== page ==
When breakfast time rolls around, many of us automatically reach for something sweet-tasting. As kids, we grew up on sugary breakfasts: Lucky Charms, Cap’n Crunch, Pop-tarts. As health-conscious adults, we switch to granola with fruit, toast with jam, or oatmeal with raisins and maple syrup, but those breakfast choices are still primarily made up of carbohydrates.
Might that be causing problems for you? Carbohydrates are quickly converted to sugar in your bloodstream. In response, your body releases a flood of insulin to drive your blood sugar back down. That’s why, a couple of hours after eating your healthy cereal with fruit, you may find yourself hungry, low on energy, and thinking wistfully about the box of doughnuts in the break room.
Although Americans are accustomed to sweet breakfasts, in some countries people lean toward savory and protein-rich morning meals. In parts of Asia, breakfast might be noodle soup with beef or tofu, fish with pickled vegetables, or a bowl of fermented soybeans and rice. In India, it might be lentil curry. In Turkey, boiled eggs with tomatoes and olives. In Scandinavian countries, smoked herring and crackers, or a ham sandwich on rye.
What these breakfast choices have in common is a good portion of protein and healthy fat.
We Americans have our own traditional protein-rich breakfast: eggs and bacon. But it comes from an era when people spent their days doing hard physical labor. Today, most of us need a morning meal suited to a more sedentary lifestyle, yet still sustaining enough to carry us through mid-day.
A better breakfast
Instead of having carbohydrates as the main part of your breakfast, think of something closer to what you’d eat for lunch or brunch. Try a bowl of chicken vegetable soup, an omelet with mushrooms and peppers, or a tuna sandwich. If that seems too weird, simply add some protein to your usual breakfast: for instance, sprinkle a couple tablespoons of chopped nuts on your oatmeal, eat a hard-boiled egg along with your toast, or spread peanut butter on the toast, rather than sugary jam.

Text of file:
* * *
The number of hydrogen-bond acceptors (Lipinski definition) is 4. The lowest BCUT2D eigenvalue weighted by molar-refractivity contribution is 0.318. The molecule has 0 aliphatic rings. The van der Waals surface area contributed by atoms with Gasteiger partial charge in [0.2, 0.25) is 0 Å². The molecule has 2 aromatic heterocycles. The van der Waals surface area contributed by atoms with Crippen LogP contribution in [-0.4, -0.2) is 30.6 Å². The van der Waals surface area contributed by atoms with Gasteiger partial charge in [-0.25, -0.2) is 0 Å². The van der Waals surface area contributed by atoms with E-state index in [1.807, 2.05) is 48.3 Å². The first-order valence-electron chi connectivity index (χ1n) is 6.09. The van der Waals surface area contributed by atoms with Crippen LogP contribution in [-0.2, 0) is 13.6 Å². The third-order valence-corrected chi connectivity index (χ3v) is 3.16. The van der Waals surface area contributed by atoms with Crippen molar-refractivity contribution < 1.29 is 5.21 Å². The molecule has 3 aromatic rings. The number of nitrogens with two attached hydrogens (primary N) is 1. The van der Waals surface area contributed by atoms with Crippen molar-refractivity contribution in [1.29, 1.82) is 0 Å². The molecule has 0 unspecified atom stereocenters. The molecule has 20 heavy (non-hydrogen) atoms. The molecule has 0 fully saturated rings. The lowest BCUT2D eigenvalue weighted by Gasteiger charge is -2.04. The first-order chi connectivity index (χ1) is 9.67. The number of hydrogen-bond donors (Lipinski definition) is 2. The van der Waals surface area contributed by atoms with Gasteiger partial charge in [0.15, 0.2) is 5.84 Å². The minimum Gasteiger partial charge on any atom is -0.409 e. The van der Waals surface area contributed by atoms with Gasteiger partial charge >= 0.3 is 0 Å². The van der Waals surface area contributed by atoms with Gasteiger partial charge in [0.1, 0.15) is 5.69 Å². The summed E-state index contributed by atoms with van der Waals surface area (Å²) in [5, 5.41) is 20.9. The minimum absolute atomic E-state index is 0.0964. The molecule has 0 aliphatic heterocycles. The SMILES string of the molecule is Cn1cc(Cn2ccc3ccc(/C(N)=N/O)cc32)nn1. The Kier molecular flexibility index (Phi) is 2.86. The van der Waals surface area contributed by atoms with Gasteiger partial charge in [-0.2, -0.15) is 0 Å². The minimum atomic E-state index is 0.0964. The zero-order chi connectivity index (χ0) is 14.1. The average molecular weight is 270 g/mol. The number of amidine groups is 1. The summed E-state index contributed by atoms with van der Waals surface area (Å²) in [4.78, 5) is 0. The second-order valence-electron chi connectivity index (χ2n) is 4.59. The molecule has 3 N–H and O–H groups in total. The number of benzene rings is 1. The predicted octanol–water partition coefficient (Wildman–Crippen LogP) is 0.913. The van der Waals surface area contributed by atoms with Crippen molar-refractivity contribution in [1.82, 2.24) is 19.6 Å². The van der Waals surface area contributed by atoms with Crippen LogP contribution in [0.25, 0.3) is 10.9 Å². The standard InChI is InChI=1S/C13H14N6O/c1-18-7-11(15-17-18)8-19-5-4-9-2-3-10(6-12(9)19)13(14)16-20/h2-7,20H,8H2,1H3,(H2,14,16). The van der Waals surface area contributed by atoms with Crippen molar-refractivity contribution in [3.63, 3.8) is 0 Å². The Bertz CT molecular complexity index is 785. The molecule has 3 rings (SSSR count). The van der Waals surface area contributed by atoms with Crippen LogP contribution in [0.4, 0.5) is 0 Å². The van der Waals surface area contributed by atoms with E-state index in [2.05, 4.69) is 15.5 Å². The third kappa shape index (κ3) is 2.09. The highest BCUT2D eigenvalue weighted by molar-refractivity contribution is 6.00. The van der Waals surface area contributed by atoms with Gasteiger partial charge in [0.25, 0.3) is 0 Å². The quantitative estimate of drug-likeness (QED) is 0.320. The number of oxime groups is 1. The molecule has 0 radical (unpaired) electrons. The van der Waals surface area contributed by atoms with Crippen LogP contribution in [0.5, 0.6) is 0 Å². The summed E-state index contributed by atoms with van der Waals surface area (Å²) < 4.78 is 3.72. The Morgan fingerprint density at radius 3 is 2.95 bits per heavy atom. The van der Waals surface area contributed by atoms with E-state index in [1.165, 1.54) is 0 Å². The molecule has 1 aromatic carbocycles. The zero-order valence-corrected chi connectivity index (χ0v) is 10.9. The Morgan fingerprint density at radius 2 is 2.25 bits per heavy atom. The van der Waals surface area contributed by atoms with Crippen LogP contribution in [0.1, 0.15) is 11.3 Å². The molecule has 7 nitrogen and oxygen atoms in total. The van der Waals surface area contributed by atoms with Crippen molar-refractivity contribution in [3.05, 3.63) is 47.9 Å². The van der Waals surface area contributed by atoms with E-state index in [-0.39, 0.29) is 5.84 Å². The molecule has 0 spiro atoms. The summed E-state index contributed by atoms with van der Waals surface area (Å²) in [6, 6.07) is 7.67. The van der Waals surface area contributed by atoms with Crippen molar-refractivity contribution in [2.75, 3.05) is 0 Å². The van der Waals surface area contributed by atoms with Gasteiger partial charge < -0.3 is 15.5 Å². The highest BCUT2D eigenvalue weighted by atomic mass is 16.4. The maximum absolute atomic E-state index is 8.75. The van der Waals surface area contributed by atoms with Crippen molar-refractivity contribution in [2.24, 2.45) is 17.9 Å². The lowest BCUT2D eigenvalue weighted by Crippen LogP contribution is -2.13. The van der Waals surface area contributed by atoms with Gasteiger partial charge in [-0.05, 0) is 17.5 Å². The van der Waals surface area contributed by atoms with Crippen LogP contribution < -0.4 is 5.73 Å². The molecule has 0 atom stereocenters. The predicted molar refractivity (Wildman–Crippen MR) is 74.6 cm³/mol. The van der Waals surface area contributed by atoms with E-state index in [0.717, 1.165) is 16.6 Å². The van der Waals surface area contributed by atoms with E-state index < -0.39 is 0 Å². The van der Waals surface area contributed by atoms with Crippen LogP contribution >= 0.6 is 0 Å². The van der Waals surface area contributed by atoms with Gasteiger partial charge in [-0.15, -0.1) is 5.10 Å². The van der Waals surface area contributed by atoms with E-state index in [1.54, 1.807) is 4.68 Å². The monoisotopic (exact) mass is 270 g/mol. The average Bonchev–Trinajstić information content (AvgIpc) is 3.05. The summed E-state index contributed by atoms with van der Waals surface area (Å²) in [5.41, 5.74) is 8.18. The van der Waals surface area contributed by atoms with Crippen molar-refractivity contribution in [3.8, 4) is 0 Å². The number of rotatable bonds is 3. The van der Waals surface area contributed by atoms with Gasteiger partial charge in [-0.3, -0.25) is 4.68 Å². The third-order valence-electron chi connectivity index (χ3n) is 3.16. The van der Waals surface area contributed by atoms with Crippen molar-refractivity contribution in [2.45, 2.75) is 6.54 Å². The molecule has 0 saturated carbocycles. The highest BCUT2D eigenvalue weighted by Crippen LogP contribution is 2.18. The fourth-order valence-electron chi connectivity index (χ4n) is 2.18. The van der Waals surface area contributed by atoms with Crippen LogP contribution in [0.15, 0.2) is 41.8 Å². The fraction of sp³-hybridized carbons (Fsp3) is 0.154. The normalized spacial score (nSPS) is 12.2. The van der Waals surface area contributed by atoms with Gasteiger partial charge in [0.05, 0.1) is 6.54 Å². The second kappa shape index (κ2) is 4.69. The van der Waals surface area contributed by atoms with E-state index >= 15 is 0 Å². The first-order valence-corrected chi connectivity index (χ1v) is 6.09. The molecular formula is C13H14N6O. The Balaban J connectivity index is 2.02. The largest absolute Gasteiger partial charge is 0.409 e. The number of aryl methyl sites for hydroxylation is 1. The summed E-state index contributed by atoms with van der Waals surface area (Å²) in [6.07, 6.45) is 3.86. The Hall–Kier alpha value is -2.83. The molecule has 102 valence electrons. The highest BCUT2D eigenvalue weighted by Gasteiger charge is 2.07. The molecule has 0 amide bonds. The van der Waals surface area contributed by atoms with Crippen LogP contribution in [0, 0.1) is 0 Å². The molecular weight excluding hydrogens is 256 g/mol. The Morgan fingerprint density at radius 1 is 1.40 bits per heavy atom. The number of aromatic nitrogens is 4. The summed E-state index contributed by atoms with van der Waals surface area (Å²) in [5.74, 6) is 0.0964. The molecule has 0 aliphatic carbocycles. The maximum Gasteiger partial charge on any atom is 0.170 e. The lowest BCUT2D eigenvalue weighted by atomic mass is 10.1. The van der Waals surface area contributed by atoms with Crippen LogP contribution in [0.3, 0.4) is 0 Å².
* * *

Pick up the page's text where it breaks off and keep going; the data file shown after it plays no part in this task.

You’ll notice that the addition of protein and healthy fat to your morning meal helps it “stick” with you better throughout the morning. Don’t be afraid to try different foods until you figure out what breakfast works best for you.
Experimenting in my kitchen last week, I came up with this distinctly un-sweet French toast casserole that works equally well for breakfast, lunch, or dinner.
Savory Baked French Toast
6-8 slices of whole-grain bread, depending on the size of bread and pan
1/2 lb. mild turkey sausage, in bulk or removed from casings
1 Tb. olive oil
1 small onion
8 oz. fresh mushrooms
1 10-oz. package frozen spinach, thawed and squeezed dry
4 oz. gruyere or Swiss cheese, grated
1 1/2 cups milk or soy milk
1 tsp. Dijon mustard
1 tsp. Worcestershire sauce
2 Tb. minced parsley, dill, tarragon, or your favorite fresh herb
1/2 tsp. salt
Spray a skillet with cooking spray and cook sausage, stirring to crumble, until brown. Transfer sausage to a bowl and set aside to cool slightly.
Add olive oil to the skillet and saute onions and mushrooms until they’re soft and the liquid has cooked off. Turn off heat and add the thawed, drained spinach, tossing to mix.
In a large bowl, beat eggs. Add milk or soy milk, mustard, Worcestershire sauce, Tabasco, minced herbs, salt, and pepper. Mix thoroughly.
Spritz a 9-inch square pan or 2-quart casserole dish with cooking spray. Cover bottom with a layer of bread slices (it’s fine to cut them to fit). Add the spinach mixture in an even layer, then the cooked sausage. Sprinkle with most of the cheese, reserving a small amount. Top with another layer of bread slices. Sprinkle with reserved cheese.
Pour the egg mixture slowly over all, then press down on the top of the casserole with a spatula to make sure everything is thoroughly soaked.
Cover dish and refrigerate anywhere from one hour to overnight.
Bake in a 325 degree oven for 45-60 min., or until casserole is puffed and top is brown. Let sit for ten minutes before slicing.